Leading academic and researcher, Dr. Rukmini Banerji, recently wrote a blog post, When Schooling Doesn’t Mean Learning, that was published in the Stanford Social Innovation Review. The post talks about ASER (Annual Status of Education Report), a citizen-led assessment that measures children’s learning levels, and how the assessment has challenged the idea that being in school guarantees an education.
The first-grade classroom was tucked away in the back of the school. Thanks to the cold, the little children were dressed in bright blue track suits instead of the school uniform that the older children were wearing. It had been raining continuously from the morning. The children could not leave the classroom. They were peering through the windows curious about the visitors.
It was a hot summer afternoon in a village in central India. A man lay on a string cot in the shade of a mango tree while his two sons played marbles. We approached him with hesitation. “We are making a village report card of schooling and learning,” we said tentatively. “Can we ask your sons to read?”
What would happen if children were taught by actual learning levels rather than by grade? Maryam Akmal looks at a recent RISE paper to see if this innovative technique made a difference.
Citizen volunteer Amol Moghe sets out to conduct learning assessments in a remote village in western India. Upon arriving at the village of Pimpri in Maharashtra state’s Aurangabad district, he greets the villagers, explains why he’s there, and asks for permission from the village leader to conduct a learning assessment survey.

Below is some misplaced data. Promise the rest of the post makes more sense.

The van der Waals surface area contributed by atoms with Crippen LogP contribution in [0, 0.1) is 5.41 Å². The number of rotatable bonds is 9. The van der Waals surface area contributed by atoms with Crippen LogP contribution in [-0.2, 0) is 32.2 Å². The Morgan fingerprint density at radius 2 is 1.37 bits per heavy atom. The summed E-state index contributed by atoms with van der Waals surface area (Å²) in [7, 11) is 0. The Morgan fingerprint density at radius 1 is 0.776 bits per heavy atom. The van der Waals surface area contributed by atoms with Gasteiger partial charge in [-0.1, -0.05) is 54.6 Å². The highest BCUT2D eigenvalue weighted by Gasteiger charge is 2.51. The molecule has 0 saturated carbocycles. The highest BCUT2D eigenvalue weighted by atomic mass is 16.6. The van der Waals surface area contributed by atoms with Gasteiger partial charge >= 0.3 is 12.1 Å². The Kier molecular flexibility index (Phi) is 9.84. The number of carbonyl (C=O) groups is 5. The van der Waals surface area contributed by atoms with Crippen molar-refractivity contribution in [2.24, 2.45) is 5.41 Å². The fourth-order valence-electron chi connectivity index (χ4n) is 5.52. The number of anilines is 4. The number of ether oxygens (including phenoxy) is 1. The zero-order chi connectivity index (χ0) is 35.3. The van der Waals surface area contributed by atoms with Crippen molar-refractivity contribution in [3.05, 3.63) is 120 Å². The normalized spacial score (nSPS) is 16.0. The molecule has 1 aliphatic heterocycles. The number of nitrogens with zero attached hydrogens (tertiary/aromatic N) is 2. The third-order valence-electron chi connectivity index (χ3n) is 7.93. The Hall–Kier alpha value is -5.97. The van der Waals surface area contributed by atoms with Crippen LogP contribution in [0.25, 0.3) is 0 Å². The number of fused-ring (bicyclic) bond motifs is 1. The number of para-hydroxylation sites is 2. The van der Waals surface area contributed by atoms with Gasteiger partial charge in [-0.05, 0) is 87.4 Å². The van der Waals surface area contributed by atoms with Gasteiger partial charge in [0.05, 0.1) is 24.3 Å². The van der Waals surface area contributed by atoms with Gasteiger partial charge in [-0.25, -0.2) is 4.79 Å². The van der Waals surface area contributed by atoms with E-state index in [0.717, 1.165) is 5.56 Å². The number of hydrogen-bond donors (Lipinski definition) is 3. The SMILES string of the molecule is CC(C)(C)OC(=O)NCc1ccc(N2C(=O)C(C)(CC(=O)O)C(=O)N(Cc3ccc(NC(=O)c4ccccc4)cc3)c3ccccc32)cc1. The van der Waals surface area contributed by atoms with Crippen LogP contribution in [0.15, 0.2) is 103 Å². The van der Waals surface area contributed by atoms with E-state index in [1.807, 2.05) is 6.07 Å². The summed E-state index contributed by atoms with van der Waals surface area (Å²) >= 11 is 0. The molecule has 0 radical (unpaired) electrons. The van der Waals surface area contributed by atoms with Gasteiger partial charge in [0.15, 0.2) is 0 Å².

We listen to the same music.
We watch the same movies.
We eat the same food.
We farm the same land.
Using the Education for All (EFA) global movement as the setting, this book surveys the complex labyrinths of international education policy making, the design and implementation of system-wide educational reform, and the assessment of learning outcomes in the African context.
At least half of all children in India have not acquired basic literacy and arithmetic skills by the end of primary school.
In June, we shared findings from an evaluation of citizen-led assessments we commissioned from Results for Development. Since the report’s publication, which showed how engaging citizens in large scale, household-based assessments of children’s learning can help focus education debates on learning, a number of colleagues have shared their own perspectives on the evaluation
The recent publication of a report evaluating the family of citizen led assessments has led to a number of blogs that are looking closely at the learnings from these efforts and trying to understand the implications of what has been achieved and what has not